The University attempted to collect evidence for her case, but only received limited evidence from the criminal investigation, the lawsuit claims. In September 2014, Castillo-Appollonio told Doe that the University would conduct an inquiry under the Code of Student Conduct and requested she give the University a statement. Doe provided documents from the investigation by Providence Police and cellphone communications.

On Oct. 26, 2014, Doe further informed the University that her hair samples had tested positive for two over-the-counter drugs commonly used to induce incapacitation and memory loss. The next day, Castillo-Appollonio told Doe that the University planned on issuing “charge letters soon” regarding the allegations.

When a University-hired lawyer, James O’Neil, reached out to Doe for an interview, Doe’s lawyer declined, as they had already provided information to Brown and because O’Neil was “not trained in Title IX.”

In proceeding with its investigation, the University said the Brown Police Department obtained “limited reports by the Providence Police Department, but that the City of Providence … declined to release” the investigatory file according to court documents. In addition, O’Neil was only able to obtain limited reports from the grand jury due to secrecy rules, according to court documents.

Although the University did receive evidence directly from Doe, it said that its inability to obtain sufficient evidence from the police investigation and criminal case “and Ms. Doe’s refusal to cooperate with Brown University’s investigator” rendered the University “unable to move forward with the investigation.” They closed the case.

In her lawsuit against the University, Doe claims that the Code of Student Conduct the University conducted their inquiry under failed to comply with Title IX standards. In his dismissal of her lawsuit, McConnell also wrote that the University code was “not under Title IX standards.”

In an email to The Herald, Director of News and Editorial Development Brian Clark wrote that the University conducted Doe’s inquiry “prior to the implementation of the University’s unified policy on sexual violence and harassment, which happened in 2015 following the creation of the Title IX office.”

Doe did not receive updates about the inquiry until 2016, after she requested an update on April 20 of that year. Three months later, the University said “it never completed any investigation, and that it had abandoned all disciplinary action against the three Brown University football players accused of sexually assaulting Ms. Doe,” according to court documents.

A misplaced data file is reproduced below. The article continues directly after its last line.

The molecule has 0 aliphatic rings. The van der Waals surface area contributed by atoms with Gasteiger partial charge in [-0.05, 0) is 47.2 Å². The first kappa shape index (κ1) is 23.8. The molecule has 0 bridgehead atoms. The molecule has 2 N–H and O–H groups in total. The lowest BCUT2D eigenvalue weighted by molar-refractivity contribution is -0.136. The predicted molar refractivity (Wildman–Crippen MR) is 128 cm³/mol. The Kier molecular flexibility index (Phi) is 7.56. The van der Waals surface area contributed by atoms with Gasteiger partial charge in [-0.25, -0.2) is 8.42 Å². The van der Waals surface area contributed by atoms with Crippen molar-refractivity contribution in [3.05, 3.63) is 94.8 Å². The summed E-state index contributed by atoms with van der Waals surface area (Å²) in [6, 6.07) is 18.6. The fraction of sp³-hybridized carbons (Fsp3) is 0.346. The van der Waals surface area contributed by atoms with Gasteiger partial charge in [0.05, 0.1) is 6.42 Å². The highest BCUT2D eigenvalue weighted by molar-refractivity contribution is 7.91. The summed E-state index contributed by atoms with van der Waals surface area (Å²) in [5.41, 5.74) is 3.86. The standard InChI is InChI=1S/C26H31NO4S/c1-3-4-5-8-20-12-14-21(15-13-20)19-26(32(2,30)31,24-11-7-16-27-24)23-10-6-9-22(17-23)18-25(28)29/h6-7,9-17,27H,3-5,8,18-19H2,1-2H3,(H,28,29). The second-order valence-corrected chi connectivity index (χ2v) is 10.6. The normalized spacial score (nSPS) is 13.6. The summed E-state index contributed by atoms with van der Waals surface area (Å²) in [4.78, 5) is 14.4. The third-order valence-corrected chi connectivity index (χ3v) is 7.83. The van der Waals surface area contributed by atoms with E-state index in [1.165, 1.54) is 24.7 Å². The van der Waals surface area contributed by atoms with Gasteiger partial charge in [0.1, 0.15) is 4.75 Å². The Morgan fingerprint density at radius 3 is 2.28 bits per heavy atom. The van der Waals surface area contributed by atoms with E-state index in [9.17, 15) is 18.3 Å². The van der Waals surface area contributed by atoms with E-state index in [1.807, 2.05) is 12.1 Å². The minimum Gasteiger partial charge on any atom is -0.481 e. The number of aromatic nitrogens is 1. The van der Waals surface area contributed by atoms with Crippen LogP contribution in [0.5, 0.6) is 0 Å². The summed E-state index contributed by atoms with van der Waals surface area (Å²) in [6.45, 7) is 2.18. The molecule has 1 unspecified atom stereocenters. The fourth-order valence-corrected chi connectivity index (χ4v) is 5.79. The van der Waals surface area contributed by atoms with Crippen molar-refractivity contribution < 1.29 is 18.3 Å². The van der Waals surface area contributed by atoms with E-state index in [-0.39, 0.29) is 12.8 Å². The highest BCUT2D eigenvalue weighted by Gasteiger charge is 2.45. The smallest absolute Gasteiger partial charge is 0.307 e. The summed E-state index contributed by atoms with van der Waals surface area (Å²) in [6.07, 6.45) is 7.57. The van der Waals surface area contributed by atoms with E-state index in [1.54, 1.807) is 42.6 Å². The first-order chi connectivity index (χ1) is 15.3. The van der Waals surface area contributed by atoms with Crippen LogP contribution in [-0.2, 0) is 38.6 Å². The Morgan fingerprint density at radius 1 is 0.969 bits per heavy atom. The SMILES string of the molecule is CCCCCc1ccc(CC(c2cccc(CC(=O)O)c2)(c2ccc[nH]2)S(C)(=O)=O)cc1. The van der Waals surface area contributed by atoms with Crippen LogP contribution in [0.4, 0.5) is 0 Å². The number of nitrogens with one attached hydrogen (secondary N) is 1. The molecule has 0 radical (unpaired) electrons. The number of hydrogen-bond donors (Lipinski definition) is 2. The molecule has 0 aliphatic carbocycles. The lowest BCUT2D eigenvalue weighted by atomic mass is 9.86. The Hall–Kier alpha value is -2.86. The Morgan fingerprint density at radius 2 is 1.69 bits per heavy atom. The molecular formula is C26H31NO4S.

“We will be appealing the ruling on the federal issues in federal court, and filing the remaining state claims in state court,” said Doe’s lawyer Wendy Murphy.

Separately, Doe filed a complaint against the University in October 2014 with the Office for Civil Rights at the Department of Education, alleging that Brown “had unlawfully refused to redress her complaint under Title IX,” according to court documents.

This complaint “is still pending and, depending on the results, Brown could face penalties,” McConnell wrote in his dismissal.

Update, Sept. 22 1:55 p.m.: A previous version of this article included in its final paragraphs that the the University’s Title IX policy has not changed since the case. That information has been moved up higher in the article for additional clarity.

Correction: A previous version of this article stated that in September 2014, Castille told Doe that the University would conduct an inquiry under the Code of Student Conduct and requested she give the University a statement. In fact, Castillo-Appollonio told Doe that the University would conduct an inquiry under the Code of Student Conduct and requested she give the University a statement.A previous version of this story also referred to Wellesley as Wellesley University. In fact, it is Wellesley College. The Herald regrets the error.